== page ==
Wine has become one of the world’s most globalized consumer goods. The OIV estimates that 45% of all wine crosses at least one international border on its way from producer to consumer. And that’s just the finished product. If we examine the whole product chain, to include bottles, corks, and so forth, wine’s globalization index would be even higher.
So it is significant that wine today faces headwinds, obstacles, and distortions that make global wine a risky business. Taken together, these forces impact every part of the wine trade.
The covid pandemic has created new headwinds and magnified some existing ones that make global wine trade more difficult and uncertain. On-premise sales are critically important to some segments of the wine industry, for example, and the recovery from lockdowns is slow, uneven, and uncertain. Bars and restaurants have struggled to refill to capacity in many cases, even where rules permit this, because of both uneven response by wary consumers and difficulty attracting and retaining service sector workers.
Many wineries invested time and effort into establishing alternative paths to market during the pandemic and now they must wonder whether direct-to-consumer and other strategies will continue to be as critical to success and what aspects of these efforts should be expanded in the future. There are a lot of puzzle pieces to put together as we move into the new normal and the picture that they create won’t be the same as it was pre-covid.
Wine globalization has been powered by favorable trade policies and efficient transportation logistics over the last 50 years, so it is significant that obstacles have appeared in both areas. US tariffs, Chinese tariffs, Brexit uncertainty — the list of trade policy factors that create barriers to particular wine flows is much longer than in the past and some counties (Australia, I’m looking at you) have been hit particularly hard.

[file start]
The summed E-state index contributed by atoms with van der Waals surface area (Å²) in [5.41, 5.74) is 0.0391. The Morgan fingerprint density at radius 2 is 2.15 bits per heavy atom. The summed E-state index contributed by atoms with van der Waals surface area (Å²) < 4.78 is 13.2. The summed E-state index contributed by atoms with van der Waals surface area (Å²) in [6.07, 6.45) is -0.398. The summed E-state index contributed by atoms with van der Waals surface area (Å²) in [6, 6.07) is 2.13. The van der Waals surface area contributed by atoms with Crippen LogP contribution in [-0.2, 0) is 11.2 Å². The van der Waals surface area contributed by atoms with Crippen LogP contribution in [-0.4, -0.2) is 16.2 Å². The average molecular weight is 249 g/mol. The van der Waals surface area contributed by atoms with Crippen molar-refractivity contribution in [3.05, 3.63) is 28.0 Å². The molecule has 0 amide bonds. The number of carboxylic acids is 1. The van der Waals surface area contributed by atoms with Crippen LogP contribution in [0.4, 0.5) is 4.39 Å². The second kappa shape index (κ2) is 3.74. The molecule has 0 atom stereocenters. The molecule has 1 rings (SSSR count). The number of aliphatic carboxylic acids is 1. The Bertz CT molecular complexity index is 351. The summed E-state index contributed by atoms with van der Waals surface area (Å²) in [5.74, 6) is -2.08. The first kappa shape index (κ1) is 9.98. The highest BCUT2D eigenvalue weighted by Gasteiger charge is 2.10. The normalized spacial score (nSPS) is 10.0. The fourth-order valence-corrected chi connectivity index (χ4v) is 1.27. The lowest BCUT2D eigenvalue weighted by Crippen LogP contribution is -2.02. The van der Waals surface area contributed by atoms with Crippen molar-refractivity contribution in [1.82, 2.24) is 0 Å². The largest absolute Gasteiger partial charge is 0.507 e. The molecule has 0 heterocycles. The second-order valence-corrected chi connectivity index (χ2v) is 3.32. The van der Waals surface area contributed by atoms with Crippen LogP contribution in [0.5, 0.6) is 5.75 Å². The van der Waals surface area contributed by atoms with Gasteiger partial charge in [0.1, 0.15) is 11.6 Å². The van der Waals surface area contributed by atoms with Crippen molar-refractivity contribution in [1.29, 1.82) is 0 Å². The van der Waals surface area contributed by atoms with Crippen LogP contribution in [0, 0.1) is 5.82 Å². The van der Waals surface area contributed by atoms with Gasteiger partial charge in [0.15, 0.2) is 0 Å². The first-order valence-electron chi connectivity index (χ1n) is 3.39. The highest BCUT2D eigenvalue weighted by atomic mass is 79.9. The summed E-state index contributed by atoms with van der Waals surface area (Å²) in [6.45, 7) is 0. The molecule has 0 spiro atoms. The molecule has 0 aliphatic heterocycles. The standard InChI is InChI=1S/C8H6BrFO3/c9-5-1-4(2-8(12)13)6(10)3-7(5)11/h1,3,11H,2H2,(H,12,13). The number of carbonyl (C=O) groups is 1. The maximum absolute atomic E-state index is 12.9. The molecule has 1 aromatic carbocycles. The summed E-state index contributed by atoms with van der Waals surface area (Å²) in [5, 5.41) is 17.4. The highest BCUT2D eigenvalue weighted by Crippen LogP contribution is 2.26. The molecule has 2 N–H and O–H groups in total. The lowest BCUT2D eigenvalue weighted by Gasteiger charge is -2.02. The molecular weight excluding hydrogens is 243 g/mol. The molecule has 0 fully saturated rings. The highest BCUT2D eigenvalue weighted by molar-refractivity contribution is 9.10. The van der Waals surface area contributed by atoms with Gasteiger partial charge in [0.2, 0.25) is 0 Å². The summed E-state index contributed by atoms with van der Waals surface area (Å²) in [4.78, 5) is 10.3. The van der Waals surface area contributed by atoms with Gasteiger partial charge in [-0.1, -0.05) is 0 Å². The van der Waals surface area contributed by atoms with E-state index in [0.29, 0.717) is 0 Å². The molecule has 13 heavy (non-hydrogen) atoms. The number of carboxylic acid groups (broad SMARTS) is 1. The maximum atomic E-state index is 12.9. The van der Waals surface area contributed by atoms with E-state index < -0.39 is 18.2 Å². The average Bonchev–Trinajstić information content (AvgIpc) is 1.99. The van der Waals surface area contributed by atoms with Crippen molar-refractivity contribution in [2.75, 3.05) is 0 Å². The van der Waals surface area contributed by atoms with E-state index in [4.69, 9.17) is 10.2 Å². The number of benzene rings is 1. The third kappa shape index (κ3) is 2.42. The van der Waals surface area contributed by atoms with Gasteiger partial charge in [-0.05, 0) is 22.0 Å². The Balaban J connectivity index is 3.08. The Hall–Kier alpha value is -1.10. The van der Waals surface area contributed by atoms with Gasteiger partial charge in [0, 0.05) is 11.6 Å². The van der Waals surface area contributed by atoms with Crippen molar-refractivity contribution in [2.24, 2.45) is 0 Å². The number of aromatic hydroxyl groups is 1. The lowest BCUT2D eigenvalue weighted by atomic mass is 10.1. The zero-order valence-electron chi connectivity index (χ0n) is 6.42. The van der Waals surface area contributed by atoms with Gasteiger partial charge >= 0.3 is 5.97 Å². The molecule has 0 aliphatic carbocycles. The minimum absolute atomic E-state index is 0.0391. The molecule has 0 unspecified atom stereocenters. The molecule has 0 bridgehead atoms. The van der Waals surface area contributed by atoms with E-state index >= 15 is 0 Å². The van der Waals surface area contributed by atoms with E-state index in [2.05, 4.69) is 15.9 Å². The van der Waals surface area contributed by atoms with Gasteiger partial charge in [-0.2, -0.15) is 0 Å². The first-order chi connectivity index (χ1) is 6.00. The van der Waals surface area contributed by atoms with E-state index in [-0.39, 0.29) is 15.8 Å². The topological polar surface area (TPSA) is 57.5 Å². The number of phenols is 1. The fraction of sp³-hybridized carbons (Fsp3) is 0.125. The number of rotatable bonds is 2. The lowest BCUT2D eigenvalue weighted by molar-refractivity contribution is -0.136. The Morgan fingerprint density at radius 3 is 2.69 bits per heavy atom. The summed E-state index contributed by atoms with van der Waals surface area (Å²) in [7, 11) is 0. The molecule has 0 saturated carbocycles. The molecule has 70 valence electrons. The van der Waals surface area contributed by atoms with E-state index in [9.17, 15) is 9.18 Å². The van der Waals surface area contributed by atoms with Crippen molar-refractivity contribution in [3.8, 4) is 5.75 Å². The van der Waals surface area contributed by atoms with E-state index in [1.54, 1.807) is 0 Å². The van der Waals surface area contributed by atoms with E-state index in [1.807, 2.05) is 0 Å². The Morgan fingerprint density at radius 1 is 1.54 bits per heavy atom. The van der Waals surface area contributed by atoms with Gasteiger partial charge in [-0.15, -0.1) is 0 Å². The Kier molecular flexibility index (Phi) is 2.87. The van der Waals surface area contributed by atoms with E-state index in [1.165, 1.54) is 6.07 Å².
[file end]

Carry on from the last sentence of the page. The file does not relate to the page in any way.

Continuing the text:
But an even bigger obstacle for wineries not directly affected by trade policy has been the breakdown of ocean shipping logistics, which moves bulk wine, packaged wine, and intermediate goods such as bottles and corks. A world-wide shortage of shipping containers is to blame and big increases in the costs of shipping a container is one result. Port congestion, which adds extra days or even weeks and much uncertainty to shipping schedules, is an unwelcome side effect.
Finally, foreign exchange rates have introduced or magnified distortions in the relative prices of wine on international markets. The graph above shows how the US dollar (USD) has fallen relative to the Euro in the pandemic period. The dollar has recovered a bit of its value recently, but it is hard to know if this rise can be sustained. In general, a falling currency encourages exports and discourages imports. The impact on US wine exports has been muted, however, by the several factors noted above including especially demand-squelching pandemic lockdowns in target markets.
The dollar’s fall came as a bit of a surprise, as I noted in a column about a year ago. Now there is another surprise. The Economist newspaper reports that the dollar is still over-valued by over 10 percent against the Euro!
The Economist released its most recent Big Mac Index report last week, which uses international fast food hamburger price differences to estimate the relative purchasing power of various currencies. This might sound like a foolish exercise, but the Big Mac Index has a pretty good track record as a general indicator of over- or under-valued currencies.
The June 2021 Big Mac Index finds only four currencies over-valued relative to the USD, so the currency distortion would favor US wine export sales. Significantly, Sweden (+9.6%) and Norway (+11.5%) are in this group and they are both importanr potential export markets for US wine.
The list of currencies that are under-valued compared to the USD is long and includes a number of significant wine producing countries that gain an advantage from the exchange rate mis-alignment.
- Euro area -11.1%
- Australia -15.2%
- New Zealand -15.7%
- Argentina -30.2%
- Chile -30.3%
- China -38.3%
- Moldova -48.8%
- Romania -55.5%
- South Africa -59.6%
Several of these countries are important wine exporters and so their under-valued currencies give them a cost advantage in competition for US sales. Global wine has always been a tough business. The current combination of these headwinds, obstacles, and distortions make the global wine trade particularly challenging as we head into the fall.
All of the above has certainly hurt the industry saying that good Wine has become so expensive that I now drink more Bourbon , IPAs and other mixed drinks. Great wines are out of reach for the average consumer. Seltzer’s like White Claw has dominated the younger generation and has taken a huge bite out of the white wine alternative. If you go to local wineries in typically terroir suspect states ( Texas , Ohio, NJ etc) try and find a wine under $20?